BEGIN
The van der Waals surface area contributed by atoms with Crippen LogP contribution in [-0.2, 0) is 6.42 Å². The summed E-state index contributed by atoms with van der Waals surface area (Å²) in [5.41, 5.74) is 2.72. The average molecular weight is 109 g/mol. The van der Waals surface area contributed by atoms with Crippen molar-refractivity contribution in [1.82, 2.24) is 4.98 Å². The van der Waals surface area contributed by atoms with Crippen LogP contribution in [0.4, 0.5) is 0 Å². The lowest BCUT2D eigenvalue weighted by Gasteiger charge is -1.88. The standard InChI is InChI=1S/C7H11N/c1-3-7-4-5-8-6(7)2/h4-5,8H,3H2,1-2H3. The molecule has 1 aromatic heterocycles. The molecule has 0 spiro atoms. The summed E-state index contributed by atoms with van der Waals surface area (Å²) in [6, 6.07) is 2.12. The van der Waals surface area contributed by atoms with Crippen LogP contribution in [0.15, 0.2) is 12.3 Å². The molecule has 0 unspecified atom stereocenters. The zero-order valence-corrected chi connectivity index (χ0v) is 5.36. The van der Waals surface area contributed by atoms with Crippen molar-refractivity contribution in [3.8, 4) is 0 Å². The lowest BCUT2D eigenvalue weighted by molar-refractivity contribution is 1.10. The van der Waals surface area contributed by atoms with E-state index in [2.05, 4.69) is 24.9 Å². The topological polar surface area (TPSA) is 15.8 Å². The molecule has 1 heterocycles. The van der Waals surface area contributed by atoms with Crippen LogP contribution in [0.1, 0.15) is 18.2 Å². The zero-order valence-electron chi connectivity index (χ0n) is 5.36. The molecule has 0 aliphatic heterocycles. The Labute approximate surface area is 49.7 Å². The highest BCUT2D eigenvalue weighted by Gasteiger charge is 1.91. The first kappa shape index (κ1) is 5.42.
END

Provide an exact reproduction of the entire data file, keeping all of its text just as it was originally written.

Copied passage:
The van der Waals surface area contributed by atoms with Crippen LogP contribution in [-0.2, 0) is 6.42 Å². The summed E-state index contributed by atoms with van der Waals surface area (Å²) in [5.41, 5.74) is 2.72. The average molecular weight is 109 g/mol. The van der Waals surface area contributed by atoms with Crippen molar-refractivity contribution in [1.82, 2.24) is 4.98 Å². The van der Waals surface area contributed by atoms with Crippen LogP contribution in [0.4, 0.5) is 0 Å². The lowest BCUT2D eigenvalue weighted by Gasteiger charge is -1.88. The standard InChI is InChI=1S/C7H11N/c1-3-7-4-5-8-6(7)2/h4-5,8H,3H2,1-2H3. The molecule has 1 aromatic heterocycles. The molecule has 0 spiro atoms. The summed E-state index contributed by atoms with van der Waals surface area (Å²) in [6, 6.07) is 2.12. The van der Waals surface area contributed by atoms with Crippen LogP contribution in [0.15, 0.2) is 12.3 Å². The molecule has 0 unspecified atom stereocenters. The zero-order valence-corrected chi connectivity index (χ0v) is 5.36. The van der Waals surface area contributed by atoms with Crippen molar-refractivity contribution in [3.8, 4) is 0 Å². The lowest BCUT2D eigenvalue weighted by molar-refractivity contribution is 1.10. The van der Waals surface area contributed by atoms with E-state index in [2.05, 4.69) is 24.9 Å². The topological polar surface area (TPSA) is 15.8 Å². The molecule has 1 heterocycles. The van der Waals surface area contributed by atoms with Crippen LogP contribution in [0.1, 0.15) is 18.2 Å². The zero-order valence-electron chi connectivity index (χ0n) is 5.36. The molecule has 0 aliphatic heterocycles. The Labute approximate surface area is 49.7 Å². The highest BCUT2D eigenvalue weighted by Gasteiger charge is 1.91. The first kappa shape index (κ1) is 5.42.